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Flood inquiry: rural communities criticise ‘cultural divide’ 

People from central-NSW shires Forbes and Cabonne have told the federal flood inquiry that insurers displayed a “culture that does not understand rural and regional Australia” when handling claims in 2021 and 2022.

Today’s session in Molong heard from flood-affected residents, council members and community groups who criticised insurers’ inaction, poor communication and insistence on settling claims with cash.  

Cheney Suthers Lawyers Director and Solicitor Kirsty Evans, whose firm helped 12 businesses pro-bono, said the matter is “more than a financial argument, it became a cultural one”.   

“In every aspect our community has been let down by insurers with systemic failures of information sharing, action, follow-up and resolution,” she said.  

“A failure to meet obligations to inform about their policy, a failure to communicate with their clients on an ongoing basis, a failure to deal with claims in a clear and concise manner, and a failure to be in the community at a time of crisis, and lastly a failure to know their own product.”  

Ms Evans said insurers were out of reach for many residents, showing little presence or awareness of the community’s situation. 

“People pay a premium, they pay for insurance, they should be entitled to get what they paid for ... It shouldn’t take regional communities to come together to pick up the tab.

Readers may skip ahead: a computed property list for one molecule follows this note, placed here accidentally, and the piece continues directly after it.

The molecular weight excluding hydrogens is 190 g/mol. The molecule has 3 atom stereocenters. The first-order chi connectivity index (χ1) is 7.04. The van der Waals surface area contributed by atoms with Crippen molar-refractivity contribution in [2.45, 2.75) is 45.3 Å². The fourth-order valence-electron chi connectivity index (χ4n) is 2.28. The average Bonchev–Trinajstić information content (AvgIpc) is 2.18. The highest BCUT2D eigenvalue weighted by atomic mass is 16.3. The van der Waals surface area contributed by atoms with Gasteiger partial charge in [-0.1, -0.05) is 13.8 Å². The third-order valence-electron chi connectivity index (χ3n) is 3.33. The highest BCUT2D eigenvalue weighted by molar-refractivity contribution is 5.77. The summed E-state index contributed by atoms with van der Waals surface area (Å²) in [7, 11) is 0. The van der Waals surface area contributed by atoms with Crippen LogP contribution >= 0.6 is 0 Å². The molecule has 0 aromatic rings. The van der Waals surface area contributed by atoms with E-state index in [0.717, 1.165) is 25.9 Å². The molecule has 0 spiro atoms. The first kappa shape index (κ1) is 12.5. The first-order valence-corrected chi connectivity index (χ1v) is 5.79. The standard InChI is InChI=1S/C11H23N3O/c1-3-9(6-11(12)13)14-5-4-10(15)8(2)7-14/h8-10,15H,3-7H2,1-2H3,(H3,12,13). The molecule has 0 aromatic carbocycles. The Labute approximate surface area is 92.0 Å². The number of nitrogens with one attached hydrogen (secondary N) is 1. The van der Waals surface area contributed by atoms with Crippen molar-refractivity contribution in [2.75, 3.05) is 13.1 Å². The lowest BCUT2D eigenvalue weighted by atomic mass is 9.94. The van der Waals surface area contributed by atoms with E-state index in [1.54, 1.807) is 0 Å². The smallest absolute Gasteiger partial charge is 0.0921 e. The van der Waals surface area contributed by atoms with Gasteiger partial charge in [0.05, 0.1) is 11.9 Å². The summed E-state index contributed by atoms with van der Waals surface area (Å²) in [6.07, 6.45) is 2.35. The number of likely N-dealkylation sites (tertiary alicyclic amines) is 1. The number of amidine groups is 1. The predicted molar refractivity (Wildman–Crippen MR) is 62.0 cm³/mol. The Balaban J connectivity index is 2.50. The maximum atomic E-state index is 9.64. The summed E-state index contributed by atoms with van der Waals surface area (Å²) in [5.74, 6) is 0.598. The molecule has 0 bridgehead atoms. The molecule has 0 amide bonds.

“We need insurers to give back and come to the party.”  

Cabonne Mayor Kevin Beatty said, among other issues, residents faced lengthy delays and “unrealistic quotes” due to insurers assigning city-based assessors.  

“Given that our [area] is located four and a half hours away from Sydney, not only does it add cost to insurance companies, which is inevitably pushed onto the insured, but the assessments are priced at an urban cost, which doesn’t account for the cost of freight, time of available materials, labour, and results in unrealistic quotes,” he said. 

Council members from nearby Forbes Shire attacked “predatory” insurers, saying companies understood many young homeowners were reliant on insurance tied to their mortgages, and showed no urgency in handling claims.  

“Insurers left things long-winded, brought people in on their time with no rush, and that forced a lot of people to consider or take a cash payment ... and I know that anyone who did take a settlement is well short of how much they need to rebuild their property,” Mayor Phyllis Miller said.

“We’re really annoyed with insurers in relation to what’s happening in our shire and its recovery ... it is appalling that they are driving people to their last resort to accept cash. That is wrong.”  

Ms Miller said she will be happy to “try anything” recommended by the inquiry if it eases costs and provides fair outcomes for her community.  

“If it’s going to help the insurer and the ratepayer, then yes. The insurance companies need to know that we want to work with them because, right now, they are working individually. 

“We want to work with them to get the best outcome for them and us.”  

The hearing was the first of four held across NSW communities this week. The inquiry committee will be in Eugowra tomorrow, Richmond on Thursday and Parramatta on Friday.

From Insurance News magazine: After rolling catastrophes and amid intense scrutiny from authorities, how can insurers get it right next time disaster strikes?